Writer Brendan Behan (born on this day 98 years ago) was nothing if not a proud Dubliner. He was particularly proud that the Behans had old roots near the St. George’s Church and Temple Street areas of Dublin’s north city, the so-called ‘George’s Pocket’ that he knew and loved so well.
The records show a different story however. A generation back virtually all the Behans lived worked and died in a very small area of the Liberties of Dublin, within the parishes of St.
Nicholas, St. Kevin or St. Bride.
Nicholas Street, Bishop Street, Hanover Lane, Patrick’s Close, Wood Street, Bride Street, Plunket Street.These addresses, all within a stone’s throw of each other and of St. Patrick’s Cathedral, were the real home ground of the Behan family.
Brendan’s great-grandfather, Edward Behan,was a house smith (or black smith depending on which source is consulted) although he started out as a provision dealer in Nicholas Street. For most of his life he lived at various addresses on this street which gently slopes down from Christ Church to Patrick Street. He was especially associated with Numbers 16 and 27. Like all the earlier Behans, up to and including Brendan’s grandfather, Edward Behan had a preference for the “Beahan” spelling of the surname. This preference only died out in the time of Brendan’s father.
Brendan Behan’s great-grandmother, Eliza Keeffe, was also from in the parish of St. Nicholas. She married Edward Beahan there in December 1856. Eliza was the daughter of Denis Keeffe and Eliza Doyle of Plunket Street. Denis was a boot and shoemaker. The names of Edward’s in-laws would tend to suggest that they had Cork origins.
Edward’s own parents were James Beahan and Ann Swords (née Kelly) of 28 Wood Street. They were the earliest of Brendan’s ancestors that could be traced. It isn’t known for certain what James and Ann Beahan did for a living. The Treble Almanac for 1812 lists a James Beahan,card maker, at 121 Thomas Street. Although this is coincidental, it isn’t certain that this was Brendan’s direct ancestor.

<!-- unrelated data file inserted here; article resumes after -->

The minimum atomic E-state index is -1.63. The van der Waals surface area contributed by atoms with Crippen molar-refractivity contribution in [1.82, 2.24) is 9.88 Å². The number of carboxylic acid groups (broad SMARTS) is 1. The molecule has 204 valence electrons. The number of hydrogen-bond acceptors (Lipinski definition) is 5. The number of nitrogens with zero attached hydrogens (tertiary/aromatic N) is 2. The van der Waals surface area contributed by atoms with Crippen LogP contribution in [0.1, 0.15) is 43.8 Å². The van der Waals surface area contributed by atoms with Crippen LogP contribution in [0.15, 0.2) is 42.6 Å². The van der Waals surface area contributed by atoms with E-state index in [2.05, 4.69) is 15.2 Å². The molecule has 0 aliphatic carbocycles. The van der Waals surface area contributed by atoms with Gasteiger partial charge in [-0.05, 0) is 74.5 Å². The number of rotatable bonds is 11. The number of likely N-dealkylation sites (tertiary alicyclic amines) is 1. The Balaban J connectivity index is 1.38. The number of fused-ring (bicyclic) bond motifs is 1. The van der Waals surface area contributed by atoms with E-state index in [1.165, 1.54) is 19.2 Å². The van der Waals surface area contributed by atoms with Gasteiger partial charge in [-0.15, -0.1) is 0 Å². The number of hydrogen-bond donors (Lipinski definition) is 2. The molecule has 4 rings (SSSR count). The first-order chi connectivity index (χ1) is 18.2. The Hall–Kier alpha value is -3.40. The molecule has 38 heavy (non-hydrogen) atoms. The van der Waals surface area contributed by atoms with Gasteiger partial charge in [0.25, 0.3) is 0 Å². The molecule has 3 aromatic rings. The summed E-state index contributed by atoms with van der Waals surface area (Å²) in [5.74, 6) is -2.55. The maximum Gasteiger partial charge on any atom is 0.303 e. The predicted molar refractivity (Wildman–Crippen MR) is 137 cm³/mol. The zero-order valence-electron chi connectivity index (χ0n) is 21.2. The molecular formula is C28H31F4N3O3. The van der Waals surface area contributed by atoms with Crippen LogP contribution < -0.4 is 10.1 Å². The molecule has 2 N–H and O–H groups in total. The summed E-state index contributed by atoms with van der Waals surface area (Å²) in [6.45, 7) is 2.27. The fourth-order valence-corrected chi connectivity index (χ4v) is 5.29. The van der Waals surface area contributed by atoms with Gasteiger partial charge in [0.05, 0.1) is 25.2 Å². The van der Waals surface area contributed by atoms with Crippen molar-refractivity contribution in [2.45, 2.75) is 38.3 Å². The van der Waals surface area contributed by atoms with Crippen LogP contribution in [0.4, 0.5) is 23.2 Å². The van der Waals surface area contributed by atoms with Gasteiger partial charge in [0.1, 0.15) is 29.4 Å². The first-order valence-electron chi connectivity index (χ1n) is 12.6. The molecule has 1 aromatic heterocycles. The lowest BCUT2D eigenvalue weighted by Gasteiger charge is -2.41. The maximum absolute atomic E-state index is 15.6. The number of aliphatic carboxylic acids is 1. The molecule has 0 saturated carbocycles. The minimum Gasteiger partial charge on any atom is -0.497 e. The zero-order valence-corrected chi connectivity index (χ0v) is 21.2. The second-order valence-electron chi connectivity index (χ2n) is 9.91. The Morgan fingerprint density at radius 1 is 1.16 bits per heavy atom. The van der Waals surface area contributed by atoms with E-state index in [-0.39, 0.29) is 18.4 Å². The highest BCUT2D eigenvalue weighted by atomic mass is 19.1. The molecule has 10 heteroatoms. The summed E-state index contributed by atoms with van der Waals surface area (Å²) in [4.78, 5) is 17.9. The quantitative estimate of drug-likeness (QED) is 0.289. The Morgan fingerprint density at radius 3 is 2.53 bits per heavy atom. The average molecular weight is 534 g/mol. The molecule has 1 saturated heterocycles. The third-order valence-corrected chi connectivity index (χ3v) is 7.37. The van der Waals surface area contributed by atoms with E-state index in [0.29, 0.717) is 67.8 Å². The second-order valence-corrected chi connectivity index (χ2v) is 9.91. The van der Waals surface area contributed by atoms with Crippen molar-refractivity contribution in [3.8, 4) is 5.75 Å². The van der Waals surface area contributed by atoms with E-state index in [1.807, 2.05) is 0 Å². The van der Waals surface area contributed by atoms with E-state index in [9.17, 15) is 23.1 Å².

It’s also possible that James Beahan may not have been a Dubliner. Two of his sons were christened Cornelius and Mortough which suggests that the family, like the Keeffes, had Cork or at the very least Munster origins.
Second marriages were a strong feature of Brendan Behan’s paternal family tree through successive generations and didn’t only begin in the time of his well-known paternal grandmother, Christina English (née Corr). This situation gave rise to numerous step-children, step-brothers and sisters.
For instance after Eliza Keeffe’s death, Edward Beahan married his second wife, Catherine Duggan, in 1879, and had a second family consisting of at least two sons before his own death in 1881 at his home at 7 Vance’s Buildings, which was located between Bishop Street and Lower Kevin Street. This now demolished row of model homes built to the so-called Peabody plan by local cloth merchant, Thomas Vance (1810-1889), was located beside the present-day National Archives.